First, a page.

Next: The question what is the user really looking for? ..This is a problem for all search engines: ambiguous searches. If I look for instance for the search result “Paris Hilton”. Do I look for the person or the place? Google tries to understand what users want by collecting more and more user specific information and personalizing search results according to this data. (I wrote about the privacy problem of hyper collecting user data of a commercial search engine company before. It is quasi automatically an “invitation” to collect more and more user data and utilize it commercially as much as possible.) There is no perfect solution to ambiguous searches. Mahalo also does not address the problem of ambiguous searches. So neither Mahalos results will be more relevant than those of other search engines, even if they are written by humans rather than by a computer algorithm.
Is Mahalo more transparent than others? Not as far as I can see. Mahalo increases transparency by showing top searches in real time at the right sidebar. Google Zeitgeist does not do that in real time. Technorati and others though do it also in real time. Therefore I do not see more transparency as other search engines offer it.
What about the search pages? I am not an expert in evaluating search engine results and it is probably still too early to do that anyways as Mahalo only started in June. Let’s see.
Is Mahalo for me? It is for me if it is free! To tackle the problem of search engine monopolization, I believe we need an approach to search that is free, open source, sustainable and provides good search results. On the website there is no information about what software Mahalo is using. When I asked Jason Calacanis – suprise! Mahalo is based on free software: MediaWiki, Squid, Nutch, LAMP (Linux, Apache, MySQL, PHP). How about the search result pages itself though? They are copyright to Mahalo and therefore are not free. “we feel since we're paying for the results we should own them”. On the Wikia Search project mailing list Jason explains further to Jimmy Wales:
Now, this is not written in stone. In the future we might move to a Creative Commons model for the results–perhaps non-commercial so someone doesn't just life the entire Mahalo index and dilute our ability to pay the contributors. That's my main concern: figuring out a way to keep paying folks who want to get paid for their contributions. So, I like CC Noncommerical and I like paying people. (Jason on the search-l-wikia mailing list on 4 July 2007)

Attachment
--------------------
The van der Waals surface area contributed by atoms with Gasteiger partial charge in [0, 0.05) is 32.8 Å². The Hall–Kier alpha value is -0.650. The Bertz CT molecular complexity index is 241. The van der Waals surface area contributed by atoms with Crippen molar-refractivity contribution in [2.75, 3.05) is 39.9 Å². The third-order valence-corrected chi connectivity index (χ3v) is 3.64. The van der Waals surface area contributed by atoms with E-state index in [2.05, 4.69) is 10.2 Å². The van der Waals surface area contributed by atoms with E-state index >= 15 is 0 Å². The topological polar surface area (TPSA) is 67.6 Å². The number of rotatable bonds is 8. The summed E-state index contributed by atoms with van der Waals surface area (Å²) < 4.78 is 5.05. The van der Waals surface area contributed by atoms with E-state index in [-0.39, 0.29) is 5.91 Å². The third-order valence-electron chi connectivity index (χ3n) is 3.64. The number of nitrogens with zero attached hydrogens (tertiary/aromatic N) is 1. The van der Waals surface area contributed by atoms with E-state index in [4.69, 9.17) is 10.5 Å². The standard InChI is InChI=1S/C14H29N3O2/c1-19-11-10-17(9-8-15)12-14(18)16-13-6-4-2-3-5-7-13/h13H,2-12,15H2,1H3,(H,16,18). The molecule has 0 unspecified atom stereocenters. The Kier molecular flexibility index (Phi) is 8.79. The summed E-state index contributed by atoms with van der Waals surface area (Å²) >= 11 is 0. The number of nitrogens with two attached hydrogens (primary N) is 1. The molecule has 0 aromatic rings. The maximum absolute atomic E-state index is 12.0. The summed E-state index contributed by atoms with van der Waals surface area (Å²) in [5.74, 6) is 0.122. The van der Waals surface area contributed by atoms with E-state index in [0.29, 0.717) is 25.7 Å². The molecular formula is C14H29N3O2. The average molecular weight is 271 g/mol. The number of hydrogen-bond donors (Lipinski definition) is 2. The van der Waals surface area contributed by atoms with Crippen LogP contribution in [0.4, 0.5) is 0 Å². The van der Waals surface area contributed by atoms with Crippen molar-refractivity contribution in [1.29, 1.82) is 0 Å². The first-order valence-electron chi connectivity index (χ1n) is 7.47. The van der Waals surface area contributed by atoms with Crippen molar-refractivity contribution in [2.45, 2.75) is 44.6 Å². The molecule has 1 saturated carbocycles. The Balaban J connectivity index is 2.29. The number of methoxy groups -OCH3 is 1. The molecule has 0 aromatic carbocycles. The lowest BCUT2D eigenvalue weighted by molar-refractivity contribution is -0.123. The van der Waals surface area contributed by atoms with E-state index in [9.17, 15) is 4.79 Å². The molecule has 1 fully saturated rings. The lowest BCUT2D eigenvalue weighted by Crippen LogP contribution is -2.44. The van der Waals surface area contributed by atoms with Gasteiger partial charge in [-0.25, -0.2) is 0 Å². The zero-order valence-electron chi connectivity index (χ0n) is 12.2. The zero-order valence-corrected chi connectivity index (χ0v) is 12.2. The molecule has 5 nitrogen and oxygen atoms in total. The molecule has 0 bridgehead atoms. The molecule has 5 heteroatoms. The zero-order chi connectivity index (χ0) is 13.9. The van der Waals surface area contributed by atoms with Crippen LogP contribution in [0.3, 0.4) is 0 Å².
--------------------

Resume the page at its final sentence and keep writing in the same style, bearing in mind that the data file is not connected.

Mahalo might in future use a license that is not as free as many in the free software/content/infrastructure etc. community would like it, but Jason Calacanis is obviously trying to develop a sustainable business model based on free layers. Additionally he has expressed strong interest in helping to build open source search software together with the Wikia Search project of Jimmy Wales:
Mahalo.com hopes to a) use Wikia's open source search software and b) wants to help build it. We *share* the mission to open up search. Jason on the search-l-wikia mailing list on 3 July 2007.
Mahalo is an interesting approach to search, which revives the idea of the Yahoo Directory, the DMOZ and other directory listings. It is based on free software, but not (yet) on free knowledge. I cannot copy the database, but I can duplicate the software that is powering the site. Mahalo is set up as a commercial enterprise. Users have the choice to work for them – to submit human written search result pages and get paid or to donate what they earn to the Wikimedia Foundation.
If Mahalo can become an alternative search engine with noticeable market share remains to be seen. If it is successful, I believe there is a high chance that it will be bought by Google, Yahoo or another company. It is probably what the investors are hoping for. If Mahalo would also use free licenses for its search page results, it would endanger this prospectus. Mahalo is trying to find a compromise between the use and the application of freedom in every layer (free software and free content) and its commercial interests. For anyone who wants free search it is a good start, but to create a really free search engine, result pages have to be free as well. Under current economic conditions this would not be interesting for a commercial enterprise. However, I believe only a completely free search based on completely free layers will provide a sustainable basis and motivation for people to form a free international community (like the Wikipedia community) that works continuously on a human powered search. But … a free community cannot be bought!